Although Eileen Williams works in fabric and Deborah Berman works in paper collage, these two artists share a collage-oriented artistic sensibility in their separate exhibits at the Columbia Art Center.
Williams calls her show "Celebration of Women Through Faces in Fabric." Her wall-hanging fabric panels incorporate various materials, designs and cultural references, but they have in common Williams' inclusion of female masks that would be suitable for a costume ball. These masks are prominently featured in some of her panels, but in other panels the masks are nearly submerged beneath all of the other clustered and layered forms.
As its name indicates, the panel titled "Unmasked" is one of the pieces in which you're keenly aware of the masks. There is one full mask accompanied by two half-masks in "Unmasked," as if to suggest the unmasking of a personality. There are no figurative representations in this piece, but a tiny mirror embedded in the surface encourages you to make a visual connection between the masks and your own face.
"Unmasked" is typical of fabric panels in which the artist primarily works with metaphors and moods rather than direct depiction. Although the masks give a sense of female faces, they only cover a portion of the surface of the panels.
So, it's more a matter of metaphoric mood in this show. In "Pink Ribbon," for instance, the work's title and an accompanying text about breast cancer obviously qualify as a specific reference to that medical condition, but the artwork itself operates in a more colorfully emotional way.
An all-over sense of color also can be found in "Quiet Moments," with its subdued green fabric. "Cinnamon" and "Ginger" rely upon colors evocative of those particular spices.
Williams isn't just exploring the possibilities of color, however, because there are panels such as "Stream of Consciousness," which has a raised surface owing to the many rectangular and triangular shapes pushing out into the gallery air.
Such panels are so densely covered with various forms pushing against each other that they verge on seeming visually chaotic, but other panels have a sense of patterning to more or less keep things visually under control. In "Zebra," there are black-and-white striped patterns similar to what one would find on a zebra, but "Zebra" also has some checkerboard-evocative patterning with a rigorous black-and-white gridded structure.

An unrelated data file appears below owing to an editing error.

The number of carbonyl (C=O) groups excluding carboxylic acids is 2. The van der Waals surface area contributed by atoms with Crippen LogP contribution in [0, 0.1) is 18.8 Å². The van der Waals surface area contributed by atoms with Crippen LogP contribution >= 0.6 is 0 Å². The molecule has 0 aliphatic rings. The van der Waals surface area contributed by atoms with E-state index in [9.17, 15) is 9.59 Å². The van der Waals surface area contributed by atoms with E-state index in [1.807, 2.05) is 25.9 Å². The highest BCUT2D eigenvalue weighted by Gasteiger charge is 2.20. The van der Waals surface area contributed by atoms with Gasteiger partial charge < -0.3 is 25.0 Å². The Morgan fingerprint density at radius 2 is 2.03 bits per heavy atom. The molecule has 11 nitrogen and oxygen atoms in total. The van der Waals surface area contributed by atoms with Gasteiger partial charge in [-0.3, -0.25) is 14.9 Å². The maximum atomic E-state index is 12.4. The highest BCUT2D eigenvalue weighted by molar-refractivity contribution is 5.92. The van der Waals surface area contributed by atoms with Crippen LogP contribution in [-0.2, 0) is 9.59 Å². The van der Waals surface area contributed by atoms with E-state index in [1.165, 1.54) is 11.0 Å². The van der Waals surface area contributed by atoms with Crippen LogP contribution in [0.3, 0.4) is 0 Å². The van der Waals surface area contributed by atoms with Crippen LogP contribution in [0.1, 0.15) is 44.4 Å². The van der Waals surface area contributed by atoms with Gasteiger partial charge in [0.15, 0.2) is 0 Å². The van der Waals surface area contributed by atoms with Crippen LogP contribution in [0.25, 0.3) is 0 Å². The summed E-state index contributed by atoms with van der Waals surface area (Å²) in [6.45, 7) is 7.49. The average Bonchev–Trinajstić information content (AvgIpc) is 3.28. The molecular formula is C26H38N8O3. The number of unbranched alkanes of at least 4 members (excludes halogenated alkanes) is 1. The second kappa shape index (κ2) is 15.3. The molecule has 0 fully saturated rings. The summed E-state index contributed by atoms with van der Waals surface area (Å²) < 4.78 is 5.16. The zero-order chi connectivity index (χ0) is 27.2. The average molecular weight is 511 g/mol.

The allusions in Williams' work to everything from zebras to spices occasionally give way to overt imagery. Besides the masks found throughout her fabric panels, there are additional direct depictions. In "Women of Honor," the sense of sacrifice for our country is underscored by the incorporation of three small rolled up American flags.
And "Toile" relies upon a venerable French textile tradition by covering the surface with a black-and-white printed fabric design illustrating a pastoral landscape.
The second exhibiting artist, Deborah Berman, has small paper collages in a show she calls "The Sum of Its Parts."
Geometric abstractions are found in many of the collages. "Perpetual Rhythm," for instance, has a composition featuring densely grouped, variously colored rectangles and circles. Musical associations also are pursued in "All About Jazz," whose intersecting forms are the abstract equivalent of jazz musicians having a jam session.
Sometimes the collaged compositions are less dense and more directly evocative of particular artistic traditions. In "Mikado," the spare black-and-white design and floral references evoke a Japanese esthetic; and in "Amish Quilt," several blocks of colored paper are linked in a quilt-evocative manner.
Berman goes for a very specific reference in three collages installed next to each other. "Classical Totem," "Pomp and Circumstance" and "Corinthian Cup" combine small pieces of paper to make collages that look like ancient Greek columns.
An altogether different kind of column is involved in "So Many Stories," which uses collaged columns of newsprint to create what amounts to a busy jumble of words. This particular collage makes anybody writing about Deborah Berman's art realize how readily she could cut up a newspaper review and use it as source material for a future collage.
Eileen Williams and Deborah Berman exhibit through Dec. 1 at the Columbia Art Center, 6100 Foreland Garth in Long Reach Village in Columbia. Call 410-730-0075 or go to ColumbiaArtCenter.orghttp://www.ColumbiaArtCenter.org.Copyright © 2014, The Baltimore Sun